Alabama Department of Archives and History, Google Doodles, Gmail, More: Tuesday Afternoon ResearchBuzz, August 16, 2022


WSFA: New user-friendly website highlights Alabama Department of Archives and History resources. “The new website includes robust databases for conducting historical and genealogical research in the ADAH’s extensive archival collections. Those resources are curated by ADAH staff and include an events calendar for at-a-glance information about ADAH programs, a new database of retention schedules and other helpful resources on records management for state and local government offices.”


Business Insider: Why Google employees fear the worst as the company quietly extends its hiring freeze. “Google employees are on edge as the company has yet to reverse what was meant to be a two-week hiring freeze, and some have described a ‘real vibe change.'”

CNET: Teen’s Google Doodle Highlights Importance of Having Support. “Sometimes, caring for yourself means recognizing that there are others in the world who are also there to help you. That realization is the cornerstone of a Doodle created by high schooler Sophie Araque-Liu. Google announced Tuesday that her Doodle, titled Not Alone, is the winner of the 2022 Doodle for Google competition, an annual contest open to school kids across the US.”


WIRED: How to Get the Old Gmail Design Back. “Google is switching up the design for Gmail to bring it more in line with changes across the company’s other services. But if you see the new look and hate it, you can still hold on to the old look for a little longer. It’s unclear how long this option will last, but for now you can switch back to the previous design with just a couple of clicks.”


Yale News: Digital project supports ‘bibliographic turn’ in Black literary studies. “Yale’s Jacqueline Goldsby and Meredith McGill of Rutgers University recently received a $1.7 million grant from The Mellon Foundation to support the development of The Black Bibliography Project (BBP), an initiative that aims to revive and transform descriptive bibliography for African American and Black Diaspora literary studies.”

Associated Press: From Mecca to the Vatican, exploring sacred sites with VR. “Click and gape at the Vatican’s Sistine Chapel ceiling up close. Click again and join thousands of pilgrims praying and circling around the cube-shaped Kaaba at Islam’s most sacred site. Or strap on a headset and enter the holy city of Jerusalem. There you’ll hear the murmur of Jewish prayers at the Western Wall or thousands of worshippers saying amen in unison at the Al-Aqsa Mosque. You can even light a virtual candle at the site where Christians believe Jesus rose from the grave. All without ever leaving home.”


Bleeping Computer: Hackers attack UK water supplier with 1.6 million customers. “South Staffordshire Water, a company supplying 330 million liters of drinking water to 1.6 consumers daily, has issued a statement confirming IT disruption from a cyberattack. As the announcement explains, the safety and water distribution systems are still operational, so the disruption of the IT systems doesn’t impact the supply of safe water to its customers or those of its subsidiaries, Cambridge Water and South Staffs Water.”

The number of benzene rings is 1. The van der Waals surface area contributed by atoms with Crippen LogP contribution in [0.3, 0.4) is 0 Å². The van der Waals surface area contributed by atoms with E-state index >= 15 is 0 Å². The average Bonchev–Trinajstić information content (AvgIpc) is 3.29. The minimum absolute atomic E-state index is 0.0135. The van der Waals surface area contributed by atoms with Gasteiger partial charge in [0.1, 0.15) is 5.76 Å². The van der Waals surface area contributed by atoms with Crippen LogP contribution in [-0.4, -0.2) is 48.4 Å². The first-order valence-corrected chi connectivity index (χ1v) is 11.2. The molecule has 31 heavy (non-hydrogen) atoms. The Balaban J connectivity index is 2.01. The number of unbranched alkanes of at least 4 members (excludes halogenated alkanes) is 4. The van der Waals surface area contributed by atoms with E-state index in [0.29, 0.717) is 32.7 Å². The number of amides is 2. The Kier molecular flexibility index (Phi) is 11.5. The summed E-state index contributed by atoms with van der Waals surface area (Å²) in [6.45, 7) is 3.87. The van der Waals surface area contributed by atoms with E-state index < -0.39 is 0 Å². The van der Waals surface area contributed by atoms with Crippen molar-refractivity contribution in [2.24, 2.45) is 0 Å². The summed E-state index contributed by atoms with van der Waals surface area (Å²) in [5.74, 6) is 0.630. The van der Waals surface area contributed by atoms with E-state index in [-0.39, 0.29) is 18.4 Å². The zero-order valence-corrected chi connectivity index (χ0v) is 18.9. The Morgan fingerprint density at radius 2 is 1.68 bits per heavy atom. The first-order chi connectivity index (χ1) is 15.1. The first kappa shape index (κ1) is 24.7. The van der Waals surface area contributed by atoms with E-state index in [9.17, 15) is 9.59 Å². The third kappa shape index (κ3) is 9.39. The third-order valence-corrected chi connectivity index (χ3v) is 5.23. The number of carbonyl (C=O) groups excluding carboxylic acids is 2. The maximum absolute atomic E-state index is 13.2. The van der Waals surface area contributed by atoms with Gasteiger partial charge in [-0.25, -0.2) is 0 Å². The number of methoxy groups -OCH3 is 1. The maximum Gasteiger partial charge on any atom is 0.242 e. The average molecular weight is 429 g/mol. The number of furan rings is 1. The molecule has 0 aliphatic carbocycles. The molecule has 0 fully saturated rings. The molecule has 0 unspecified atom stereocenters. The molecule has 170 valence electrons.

Los Angeles Times: Column: Shame, suicide attempts, ‘financial death’ — the devastating toll of a crypto firm’s failure. “To hundreds of Celsius’ 1.7 million customers, the value of the $11.7 billion in assets they deposited with the firm might as well be zero. ‘[Alex] Mashinsky always talked very confidently about how strong Celsius was and how much better than banks,’ recalls Harold M. Lott, 35, a Nashville-area nurse who had as much as $14,000 in cryptocurrency assets deposited at Celsius at the peak of the crypto market. ‘He never gave any indication that there was a problem,’ Lott says. ‘But suddenly, out of the blue, they just stopped all transfers.'”


Iowa State University: Researchers explore how people adapt to cybersickness from virtual reality. “In health care, VR has been used to prepare surgeons for complicated operations and help burn patients better manage their pain. In education, it’s opened doors for students to tour world famous museums, historical sites – even the human brain. But Jonathan Kelly, a professor of psychology and human computer interaction at Iowa State University, says the biggest barrier to VR becoming mainstream is cybersickness. Previous studies show more than half of first-time headset users experience the phenomenon within 10 minutes of being exposed to VR.”

Stanford Engineering: How to design algorithms with fairness in mind. “In this episode of Stanford Engineering’s The Future of Everything, computer science professor Omer Reingold explains how we can create definitions of fairness that can be incorporated into computer algorithms. Reingold and host, bioengineer Russ Altman, also discuss how flawed historic data may result in algorithms making unfair decisions and how a technique called multi-group fairness can improve health predictions for individuals.” Audio link and YouTube video with excellent captions. Good afternoon, Internet…

Do you like ResearchBuzz? Does it help you out? Please consider supporting it on Patreon. Not interested in commitment? Perhaps you’d buy me an iced tea. I love your comments, I love your site suggestions, and I love you. Feel free to comment on the blog, or @ResearchBuzz on Twitter. Thanks!

Categories: afternoonbuzz

Leave a Reply